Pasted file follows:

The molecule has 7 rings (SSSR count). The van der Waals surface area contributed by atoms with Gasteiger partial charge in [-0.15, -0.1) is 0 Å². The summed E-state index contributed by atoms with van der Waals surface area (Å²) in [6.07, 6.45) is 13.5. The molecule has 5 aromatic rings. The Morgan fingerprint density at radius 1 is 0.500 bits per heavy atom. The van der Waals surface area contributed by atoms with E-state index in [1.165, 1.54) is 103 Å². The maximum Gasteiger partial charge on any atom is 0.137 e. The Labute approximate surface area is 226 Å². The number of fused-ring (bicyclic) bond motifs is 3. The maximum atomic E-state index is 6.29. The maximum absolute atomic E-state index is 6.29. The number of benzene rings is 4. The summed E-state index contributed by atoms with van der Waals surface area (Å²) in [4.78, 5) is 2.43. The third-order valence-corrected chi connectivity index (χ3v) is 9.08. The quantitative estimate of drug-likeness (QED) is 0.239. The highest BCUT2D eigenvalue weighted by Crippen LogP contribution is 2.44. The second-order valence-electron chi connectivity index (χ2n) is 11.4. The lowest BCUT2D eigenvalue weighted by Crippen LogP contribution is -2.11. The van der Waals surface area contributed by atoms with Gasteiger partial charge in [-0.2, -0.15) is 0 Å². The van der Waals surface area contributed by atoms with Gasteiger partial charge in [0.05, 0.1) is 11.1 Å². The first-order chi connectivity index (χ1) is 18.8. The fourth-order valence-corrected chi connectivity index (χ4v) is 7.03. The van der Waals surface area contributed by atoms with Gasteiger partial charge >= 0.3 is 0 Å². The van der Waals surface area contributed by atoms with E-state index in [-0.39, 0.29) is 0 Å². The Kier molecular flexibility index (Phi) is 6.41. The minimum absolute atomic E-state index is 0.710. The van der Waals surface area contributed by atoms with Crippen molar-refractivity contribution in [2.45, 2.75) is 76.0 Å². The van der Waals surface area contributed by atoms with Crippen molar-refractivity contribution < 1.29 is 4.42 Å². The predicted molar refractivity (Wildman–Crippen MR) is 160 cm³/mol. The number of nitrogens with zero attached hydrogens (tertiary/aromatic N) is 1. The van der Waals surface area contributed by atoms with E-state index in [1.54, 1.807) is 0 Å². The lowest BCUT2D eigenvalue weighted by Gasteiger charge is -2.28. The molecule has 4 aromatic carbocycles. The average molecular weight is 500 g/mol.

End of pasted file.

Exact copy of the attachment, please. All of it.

The molecule has 7 rings (SSSR count). The van der Waals surface area contributed by atoms with Gasteiger partial charge in [-0.15, -0.1) is 0 Å². The summed E-state index contributed by atoms with van der Waals surface area (Å²) in [6.07, 6.45) is 13.5. The molecule has 5 aromatic rings. The Morgan fingerprint density at radius 1 is 0.500 bits per heavy atom. The van der Waals surface area contributed by atoms with E-state index in [1.165, 1.54) is 103 Å². The maximum Gasteiger partial charge on any atom is 0.137 e. The Labute approximate surface area is 226 Å². The number of fused-ring (bicyclic) bond motifs is 3. The maximum atomic E-state index is 6.29. The maximum absolute atomic E-state index is 6.29. The number of benzene rings is 4. The summed E-state index contributed by atoms with van der Waals surface area (Å²) in [4.78, 5) is 2.43. The third-order valence-corrected chi connectivity index (χ3v) is 9.08. The quantitative estimate of drug-likeness (QED) is 0.239. The highest BCUT2D eigenvalue weighted by Crippen LogP contribution is 2.44. The second-order valence-electron chi connectivity index (χ2n) is 11.4. The lowest BCUT2D eigenvalue weighted by Crippen LogP contribution is -2.11. The van der Waals surface area contributed by atoms with Gasteiger partial charge in [-0.2, -0.15) is 0 Å². The van der Waals surface area contributed by atoms with Gasteiger partial charge in [0.05, 0.1) is 11.1 Å². The first-order chi connectivity index (χ1) is 18.8. The fourth-order valence-corrected chi connectivity index (χ4v) is 7.03. The van der Waals surface area contributed by atoms with Gasteiger partial charge >= 0.3 is 0 Å². The van der Waals surface area contributed by atoms with E-state index in [-0.39, 0.29) is 0 Å². The Kier molecular flexibility index (Phi) is 6.41. The minimum absolute atomic E-state index is 0.710. The van der Waals surface area contributed by atoms with Crippen molar-refractivity contribution in [2.45, 2.75) is 76.0 Å². The van der Waals surface area contributed by atoms with Crippen molar-refractivity contribution < 1.29 is 4.42 Å². The predicted molar refractivity (Wildman–Crippen MR) is 160 cm³/mol. The number of nitrogens with zero attached hydrogens (tertiary/aromatic N) is 1. The van der Waals surface area contributed by atoms with E-state index in [1.54, 1.807) is 0 Å². The lowest BCUT2D eigenvalue weighted by Gasteiger charge is -2.28. The molecule has 4 aromatic carbocycles. The average molecular weight is 500 g/mol.